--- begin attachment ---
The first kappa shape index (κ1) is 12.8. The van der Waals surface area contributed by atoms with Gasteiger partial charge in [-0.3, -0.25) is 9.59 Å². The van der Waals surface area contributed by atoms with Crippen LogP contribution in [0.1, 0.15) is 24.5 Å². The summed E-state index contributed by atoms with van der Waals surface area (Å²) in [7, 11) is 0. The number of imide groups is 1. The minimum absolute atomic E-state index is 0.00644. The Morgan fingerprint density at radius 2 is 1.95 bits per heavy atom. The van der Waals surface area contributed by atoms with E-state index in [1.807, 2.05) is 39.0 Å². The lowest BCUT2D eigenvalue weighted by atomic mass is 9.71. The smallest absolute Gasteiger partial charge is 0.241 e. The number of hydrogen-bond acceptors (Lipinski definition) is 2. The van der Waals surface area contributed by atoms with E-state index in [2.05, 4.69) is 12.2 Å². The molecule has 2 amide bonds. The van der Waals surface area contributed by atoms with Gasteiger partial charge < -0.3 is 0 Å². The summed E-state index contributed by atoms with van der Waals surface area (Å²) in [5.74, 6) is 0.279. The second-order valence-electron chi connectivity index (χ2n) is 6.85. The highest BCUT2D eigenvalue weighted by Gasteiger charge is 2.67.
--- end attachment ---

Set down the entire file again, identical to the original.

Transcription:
The first kappa shape index (κ1) is 12.8. The van der Waals surface area contributed by atoms with Gasteiger partial charge in [-0.3, -0.25) is 9.59 Å². The van der Waals surface area contributed by atoms with Crippen LogP contribution in [0.1, 0.15) is 24.5 Å². The summed E-state index contributed by atoms with van der Waals surface area (Å²) in [7, 11) is 0. The number of imide groups is 1. The minimum absolute atomic E-state index is 0.00644. The Morgan fingerprint density at radius 2 is 1.95 bits per heavy atom. The van der Waals surface area contributed by atoms with E-state index in [1.807, 2.05) is 39.0 Å². The lowest BCUT2D eigenvalue weighted by atomic mass is 9.71. The smallest absolute Gasteiger partial charge is 0.241 e. The number of hydrogen-bond acceptors (Lipinski definition) is 2. The van der Waals surface area contributed by atoms with E-state index in [2.05, 4.69) is 12.2 Å². The molecule has 2 amide bonds. The van der Waals surface area contributed by atoms with Gasteiger partial charge < -0.3 is 0 Å². The summed E-state index contributed by atoms with van der Waals surface area (Å²) in [5.74, 6) is 0.279. The second-order valence-electron chi connectivity index (χ2n) is 6.85. The highest BCUT2D eigenvalue weighted by Gasteiger charge is 2.67.